Last month, representatives from the Enforcement Office of the Intellectual Property Office of the Philippines (IPOPHL) met with representatives of the Korea Trade-Investment Promotion Agency, a trade and investment promotion organization funded and operated by the South Korean government. The parties discussed possible collaboration in the field of intellectual property (IP) protection and enforcement for Korean products and services in the Philippines.
This is just one of the activities the IPOPHL, as Vice-Chair of the National Committee on Intellectual Property Rights (NCIPR), an inter-agency body composed of 15 members coordinating efforts against piracy and counterfeiting, has undertaken in its efforts to uphold IP rights in the country.
With the recent publication of the United States (US) Trade Representative’s 2023 Special 301 Report, which lists countries where the US has IP protection and enforcement concerns, it is worthy to note that the Philippines has remained out of the US’ piracy watch list for 10 consecutive years already, after 20 years of being on the list. The Report even highlighted, as an illustrative best practice, the IP awareness and education campaign conducted by the IPOPHL, namely the “Raise the Economy by Acquiring Protection of the IP of your Community” or REAP IP Program, which engaged over 160 local government units on IP awareness.
Even with these developments, the seriousness and importance of addressing counterfeiting cannot be overstated. The failure to address the issue has broad effects on the economy. Weak protection for IP (like trademarks, design rights, and patents) limits product development and the entry of firms. In general, adequate and enforceable IP rights help reward risk-taking among enterprises and provide protection for firms undertaking costs. Counterfeit products, which are generally of lower quality, can damage the reputation of a legitimate enterprise, and may even force an enterprise to close or abandon its IP. This most definitely does not make any country attractive to potential foreign investors, to the detriment of its economy. It stands not only to lose direct foreign investment but also miss out on foreign know-how. Moreover, if products, including genuine ones, gain a reputation of being of poor quality, this will cause export losses which in turn implies both job losses and loss of foreign exchange.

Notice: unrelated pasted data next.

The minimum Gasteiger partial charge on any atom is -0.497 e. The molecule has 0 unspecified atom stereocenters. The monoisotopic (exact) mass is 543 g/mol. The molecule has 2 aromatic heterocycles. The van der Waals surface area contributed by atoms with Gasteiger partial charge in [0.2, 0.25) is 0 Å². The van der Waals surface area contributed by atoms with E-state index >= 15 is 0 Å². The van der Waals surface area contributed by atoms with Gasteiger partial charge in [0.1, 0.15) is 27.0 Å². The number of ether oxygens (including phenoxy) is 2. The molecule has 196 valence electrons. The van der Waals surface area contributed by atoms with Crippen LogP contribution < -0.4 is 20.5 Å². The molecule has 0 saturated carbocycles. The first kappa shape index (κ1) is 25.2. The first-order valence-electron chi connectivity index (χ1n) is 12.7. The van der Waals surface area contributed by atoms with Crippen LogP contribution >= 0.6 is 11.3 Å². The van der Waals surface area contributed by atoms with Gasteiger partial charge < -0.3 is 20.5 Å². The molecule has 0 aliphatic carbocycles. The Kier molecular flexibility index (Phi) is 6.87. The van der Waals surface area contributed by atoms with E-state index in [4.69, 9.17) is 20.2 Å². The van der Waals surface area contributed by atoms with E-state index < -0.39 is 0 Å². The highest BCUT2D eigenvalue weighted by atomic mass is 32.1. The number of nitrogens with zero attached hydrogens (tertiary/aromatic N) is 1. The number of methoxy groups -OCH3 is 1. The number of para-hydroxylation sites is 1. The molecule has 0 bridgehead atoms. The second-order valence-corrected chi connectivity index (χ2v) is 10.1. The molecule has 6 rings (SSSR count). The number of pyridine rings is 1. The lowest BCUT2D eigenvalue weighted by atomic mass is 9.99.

Certainly, the battle against counterfeiting is a national one. In this fight, there are various authorities in the Philippines from which aggrieved parties can seek redress. The IPOPHL’s Enforcement Office can receive, evaluate, and act on complaints for IP violations. The Enforcement Office may visit establishments dealing in counterfeits, request them to cease and desist from engaging in infringing conduct, or recommend the filing of cases against them.
Law enforcement agencies like the Philippine National Police (PNP), National Bureau of Investigation (NBI), and the Bureau of Customs (BoC), all of which are members of the NCIPR are also ready to help IP owners. Complaints may be filed with the PNP and the NBI. The PNP has a dedicated IP Section, which has the primary duty of enforcing IP rights, in its Criminal Investigation and Detection Group’s Anti-Fraud and Commercial Crimes Division. On the other hand, the NBI, specifically its IP Rights Division, also conducts investigations, arrests, and implementation of search warrants for crimes involving infringement of IP rights. Lastly, an IP rights holder may record its rights with the BoC in order to help the latter in effectively monitoring and evaluating infringing goods at the border. On the basis of the recordation, the BoC monitors and inspects, on its own initiative, suspect imports to determine whether or not they are liable to seizure and forfeiture for violating IP rights.
The active presence of these various offices and agencies is certainly a step in the right direction. But more importantly, stakeholders must be encouraged to enforce their IP rights. It is only through cooperation between stakeholders and the government that the country will be able to have in place “an effective intellectual and industrial property system” that is “vital to the development of domestic and creative activity, facilitates transfer of technology, attracts foreign investments, and ensures market access for our products.” [IP Code, Sec. 2].
This article is for general informational and educational purposes only and is not offered as, and does not constitute, legal advice or legal opinion.
Nepomuceno M. Mendoza III is an associate of the Intellectual Property Department of the Angara Abello Concepcion Regala & Cruz Law Offices (ACCRALAW).